When it washed over, he looked up to the mast. The boon was being yanked violently against the mainsheet. The sail looked ready to fly off the mast, or fly off with the mast.

He needed a longer tether.

He pulled himself along the slick deck, reaching for more rope from underneath the skiff. As he faced it, the wind took hold of the tarp and ripped it free. The sheet blasted off into the air until it vanished in the gray haze surrounding the ship. The line he had tied on did not reach far enough and he found himself flailing with one arm underneath the lip of the over-turned skiff. He knew he had left the mooring line he used for the skiff coiled underneath the thwart, but he could not find it with his outstretched fingers.

The ship was bashed again, but the wave struck from behind. He looked back over the length of his body to see the wheel spinning toward the port. He scrambled aft again. The blast from behind had flushed the rope he needed forward on the deck. He pulled the length toward him and yanked the knife from its sheath. With no way to reach where it was secured inside the overturned skiff, he began to saw at the line as far away from his as possible to free up enough length.

The ship was rocking fiercely back and forth. He checked the pivot in the mast. If the pendulum swung much further, the keel would rise and the ship would capsize—with him tied to the helm.

He pulled himself to his feet and tied on the new line to the old, knotting it as well as his painfully cold fingers and the shooting sensation in his arm would allow. Another wave crashed over the side, but he managed to clamp his mouth shut and hold on.

When it subsided, he adjusted his lifeline and freed up the span to reach the boon and adjust the mainsheet. He reduced sail again before gripping the wheel and wrestling with the rudder against the storm.

He had control again.

The deck lurched forty-five degrees to starboard and he leaned against his tether to port with his hands working the wheel to keep the keel opposite the advancing waves. It was a delicate balance, if the forces did not counteract one another—which would happen if he did not mind the rudder carefully—the ship would flip end over end, the mast lancing the sea and flinging him into the white water like the crack of a whip.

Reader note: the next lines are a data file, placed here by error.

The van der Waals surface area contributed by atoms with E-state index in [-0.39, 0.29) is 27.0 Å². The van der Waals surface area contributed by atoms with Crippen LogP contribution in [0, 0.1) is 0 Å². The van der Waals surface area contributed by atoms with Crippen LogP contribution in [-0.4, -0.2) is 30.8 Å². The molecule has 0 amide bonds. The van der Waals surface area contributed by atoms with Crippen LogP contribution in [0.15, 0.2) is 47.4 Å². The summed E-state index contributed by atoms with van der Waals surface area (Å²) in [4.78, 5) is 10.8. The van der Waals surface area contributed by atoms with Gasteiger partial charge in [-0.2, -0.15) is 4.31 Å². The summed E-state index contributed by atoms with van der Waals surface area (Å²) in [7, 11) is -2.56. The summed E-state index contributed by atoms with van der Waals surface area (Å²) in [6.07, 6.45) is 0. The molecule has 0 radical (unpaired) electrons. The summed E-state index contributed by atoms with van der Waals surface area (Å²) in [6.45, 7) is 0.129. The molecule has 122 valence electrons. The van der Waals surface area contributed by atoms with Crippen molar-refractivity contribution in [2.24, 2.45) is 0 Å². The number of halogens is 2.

But she was dashing now. The energy of the storm launched her forward. The bowsprit sliced the water ahead.

He was moving and moving as fast as he ever had at sea, but he had no sense of his bearing. There was no suggestion of the sun’s whereabouts in the gray canopy about him. He hoped that this course would take him outside the grip of the storm, but it was hope alone, divorced from the callous reality of the situation.

There was nothing but the furious shaking of each wave against the hull to lend any sense of time to his passage. The wind was no longer gusting, but was a solid roar in his ear. The sky remained an impenetrable wall. His arm throbbed. His side felt pinched by the line as he leaned away from the sail. As the cruise dragged on into monotony, he became aware of his other physical needs. He had eaten nothing—breaking port with no provisions, he had thought in passing about casting a line for breakfast—and his body was fighting extraordinary exhaustion. He had sailed through the night without sleep and taxed every inch of his frame fighting to regain control of the ship. Only as he took an inventory of the situation did he become aware of something else. He could hardly feel his feet beneath him or his fingers clutching the wheel. He looked at his hands through the mist spraying across his field of vision. Though he maintained his grip, his hands were shaking.

The ship was stable now, but he was not.